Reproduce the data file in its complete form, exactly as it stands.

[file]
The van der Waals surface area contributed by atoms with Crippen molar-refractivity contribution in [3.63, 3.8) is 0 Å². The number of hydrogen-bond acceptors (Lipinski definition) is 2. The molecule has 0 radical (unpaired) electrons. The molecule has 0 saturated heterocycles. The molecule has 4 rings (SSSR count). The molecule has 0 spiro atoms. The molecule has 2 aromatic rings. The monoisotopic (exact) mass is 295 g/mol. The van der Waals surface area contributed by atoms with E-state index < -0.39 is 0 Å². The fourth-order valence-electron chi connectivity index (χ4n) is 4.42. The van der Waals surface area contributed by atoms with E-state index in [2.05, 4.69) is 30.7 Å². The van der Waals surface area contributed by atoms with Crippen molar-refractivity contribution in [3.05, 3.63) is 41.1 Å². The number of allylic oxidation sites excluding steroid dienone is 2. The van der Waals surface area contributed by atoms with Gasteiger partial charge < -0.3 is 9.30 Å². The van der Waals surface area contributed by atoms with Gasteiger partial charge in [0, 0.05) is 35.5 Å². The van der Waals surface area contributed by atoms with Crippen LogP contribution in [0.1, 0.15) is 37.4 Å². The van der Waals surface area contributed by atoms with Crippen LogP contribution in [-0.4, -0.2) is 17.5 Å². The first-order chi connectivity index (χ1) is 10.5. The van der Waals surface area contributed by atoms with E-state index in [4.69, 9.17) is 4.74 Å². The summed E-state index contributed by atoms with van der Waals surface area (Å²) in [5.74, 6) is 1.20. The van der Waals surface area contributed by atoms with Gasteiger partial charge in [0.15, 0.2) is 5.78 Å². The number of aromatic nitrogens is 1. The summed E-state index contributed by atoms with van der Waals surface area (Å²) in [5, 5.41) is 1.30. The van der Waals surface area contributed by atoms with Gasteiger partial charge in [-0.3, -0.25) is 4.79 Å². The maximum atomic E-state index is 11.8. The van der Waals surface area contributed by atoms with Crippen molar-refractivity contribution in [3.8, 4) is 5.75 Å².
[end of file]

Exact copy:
The van der Waals surface area contributed by atoms with Crippen molar-refractivity contribution in [3.63, 3.8) is 0 Å². The number of hydrogen-bond acceptors (Lipinski definition) is 2. The molecule has 0 radical (unpaired) electrons. The molecule has 0 saturated heterocycles. The molecule has 4 rings (SSSR count). The molecule has 0 spiro atoms. The molecule has 2 aromatic rings. The monoisotopic (exact) mass is 295 g/mol. The van der Waals surface area contributed by atoms with E-state index < -0.39 is 0 Å². The fourth-order valence-electron chi connectivity index (χ4n) is 4.42. The van der Waals surface area contributed by atoms with E-state index in [2.05, 4.69) is 30.7 Å². The van der Waals surface area contributed by atoms with Crippen molar-refractivity contribution in [3.05, 3.63) is 41.1 Å². The number of allylic oxidation sites excluding steroid dienone is 2. The van der Waals surface area contributed by atoms with Gasteiger partial charge < -0.3 is 9.30 Å². The van der Waals surface area contributed by atoms with Gasteiger partial charge in [0, 0.05) is 35.5 Å². The van der Waals surface area contributed by atoms with Crippen LogP contribution in [0.1, 0.15) is 37.4 Å². The van der Waals surface area contributed by atoms with Crippen LogP contribution in [-0.4, -0.2) is 17.5 Å². The first-order chi connectivity index (χ1) is 10.5. The van der Waals surface area contributed by atoms with E-state index in [4.69, 9.17) is 4.74 Å². The summed E-state index contributed by atoms with van der Waals surface area (Å²) in [5.74, 6) is 1.20. The van der Waals surface area contributed by atoms with Gasteiger partial charge in [0.15, 0.2) is 5.78 Å². The number of aromatic nitrogens is 1. The summed E-state index contributed by atoms with van der Waals surface area (Å²) in [5, 5.41) is 1.30. The van der Waals surface area contributed by atoms with Gasteiger partial charge in [-0.3, -0.25) is 4.79 Å². The maximum atomic E-state index is 11.8. The van der Waals surface area contributed by atoms with Crippen molar-refractivity contribution in [3.8, 4) is 5.75 Å².